None of the murder victims had any comment on the decision.

rcocean said...

LOL. You want rule by Judges and lawyers, you got rule by Judges and lawyers. Not sure why you'd want that, but 'muricans and canadians seem to love it.

Personally, I think that prison sentences should be set by the people's representatives, but then "the people" just want to drink beer, watch football, and complain about those Damn Judges.

Rollo said...

Column in today's Globe and Mail:

In a country where mass shootings are the norm, Americans have moved beyond outrage

Fuck you, Canada. The column was written by an American, but fuck you anyway, Canada.

Gabriel said...

I seem to recall opponents of capital punishment saying that life in prison was an alternative to capital punishment that would keep the public equally safe.

And now that they got their way, life in prison is now inhumane.

Josephbleau said...

This ruling is also perfect for the new Authoritarian Canada. It will allow the disfavored to have 50 year sentences (but not life!), while allowing the favored killers to have 3 years (dropped to 3 months for good behavior). Laissez les bons temps rouler!

traditionalguy said...

The Life Without Parole was traded in Death Cases to negotiate a guilty plea. But in Canada there is no death sentence so it is not needed. The new ruler is now the murderer. The victims and the Canadian police are no longer in charge of anything.

Freeman Hunt said...

Actually, it seems more obvious that *not allowing* "sentencing killers to lengthy prison terms with little hope of freedom risk[s] bringing the 'administration of justice into disrepute.'"

If the judicial system is going to be guided by moral cowardice, why should citizens cede their rights to settle affairs to it?

Pillage Idiot said...

The governor of Oregon recently granted clemency to a murderer who was given a sentence of Life Without Possibility of Parole.

"Brown released Hedquist without bothering to inform the family of Nikki Thrasher, a 19-year-old who may or may not have known that Hedquist committed several burglaries. Hedquist lured Thrasher into the woods and shot her in the back of the head to keep her quiet.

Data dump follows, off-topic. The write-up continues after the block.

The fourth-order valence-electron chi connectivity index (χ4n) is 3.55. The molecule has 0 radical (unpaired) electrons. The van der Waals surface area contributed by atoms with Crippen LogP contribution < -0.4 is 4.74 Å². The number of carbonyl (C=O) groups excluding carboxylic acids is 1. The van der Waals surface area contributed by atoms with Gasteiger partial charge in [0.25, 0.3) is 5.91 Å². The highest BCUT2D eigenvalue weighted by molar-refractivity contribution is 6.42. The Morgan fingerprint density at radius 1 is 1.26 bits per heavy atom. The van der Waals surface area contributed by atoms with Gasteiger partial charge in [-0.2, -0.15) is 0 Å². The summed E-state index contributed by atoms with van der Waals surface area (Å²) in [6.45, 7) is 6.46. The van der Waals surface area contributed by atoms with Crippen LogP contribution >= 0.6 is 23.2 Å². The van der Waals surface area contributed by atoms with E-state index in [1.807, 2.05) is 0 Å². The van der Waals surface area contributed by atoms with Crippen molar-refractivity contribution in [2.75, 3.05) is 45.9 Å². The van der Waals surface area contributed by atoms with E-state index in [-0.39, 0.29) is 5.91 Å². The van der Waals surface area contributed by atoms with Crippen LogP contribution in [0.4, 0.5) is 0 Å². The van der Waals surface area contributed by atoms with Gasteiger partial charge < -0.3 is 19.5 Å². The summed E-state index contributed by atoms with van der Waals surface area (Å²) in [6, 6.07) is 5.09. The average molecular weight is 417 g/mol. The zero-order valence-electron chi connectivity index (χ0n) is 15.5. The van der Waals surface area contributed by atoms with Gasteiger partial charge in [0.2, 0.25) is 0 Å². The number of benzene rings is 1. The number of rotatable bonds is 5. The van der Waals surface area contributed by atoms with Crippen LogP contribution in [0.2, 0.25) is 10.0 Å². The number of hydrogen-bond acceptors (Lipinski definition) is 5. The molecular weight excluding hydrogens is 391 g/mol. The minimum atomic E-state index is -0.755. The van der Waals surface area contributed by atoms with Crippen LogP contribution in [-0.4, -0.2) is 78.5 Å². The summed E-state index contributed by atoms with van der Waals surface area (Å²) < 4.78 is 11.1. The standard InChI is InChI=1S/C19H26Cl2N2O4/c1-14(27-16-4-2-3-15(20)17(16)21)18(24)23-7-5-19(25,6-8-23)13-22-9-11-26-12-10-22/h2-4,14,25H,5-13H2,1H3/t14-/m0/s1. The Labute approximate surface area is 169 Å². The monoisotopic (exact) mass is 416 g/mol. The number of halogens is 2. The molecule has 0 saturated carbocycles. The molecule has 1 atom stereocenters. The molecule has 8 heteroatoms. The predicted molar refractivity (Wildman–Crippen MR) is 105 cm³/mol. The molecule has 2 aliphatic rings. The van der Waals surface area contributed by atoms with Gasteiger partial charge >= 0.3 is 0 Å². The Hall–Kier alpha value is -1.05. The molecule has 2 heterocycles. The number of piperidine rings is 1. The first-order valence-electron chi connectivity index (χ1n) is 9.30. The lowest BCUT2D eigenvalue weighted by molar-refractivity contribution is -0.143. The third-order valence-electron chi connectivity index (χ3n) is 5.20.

Hedquist was convicted of murder in 1995 and sentenced to life in prison without the possibility of parole. But Brown released Thrasher’s executioner because he was such a good boy while in prison."


Words have meanings. Apparently, Democrat politicians can change clear, simple language on a whim. If I had been on the jury and been told that a politician could unilaterally violate the clear meaning of "without the possibility of parole", then I would have worked the jury hard for the death penalty!

My protective instinct for young women is very high, since I have a wife and three daughters. If my only option to protect them from proven murderers is to give the murderer death penalty, then that is the option I will take.

Interested Bystander said...

They really have lost their minds. The victims certainly got a life sentence without possibility of parole.

Skeptical Voter said...

Well pat the poor fellow (murderer that he or she is) on the popo and let them go. It's the Canadian way.

Lem said...

Freeman makes a good point.

Interested Bystander said...

By the way, I see a lot of calls for death penalty. I get the sentiment but think about the people running our government these days, Canada's too. Do you trust them to get it right 100% of the time? I certainly don't. Lots of guys have been paroled in the last few years after being convicted for rape. I suspect just as many were wrongly convicted for murder. Besides, there are so many corrupt prosecutors that care more about their careers and their conviction rates than they do about justice.

Rabel said...

How do you say "penumbra" in Canadian?

Temujin said...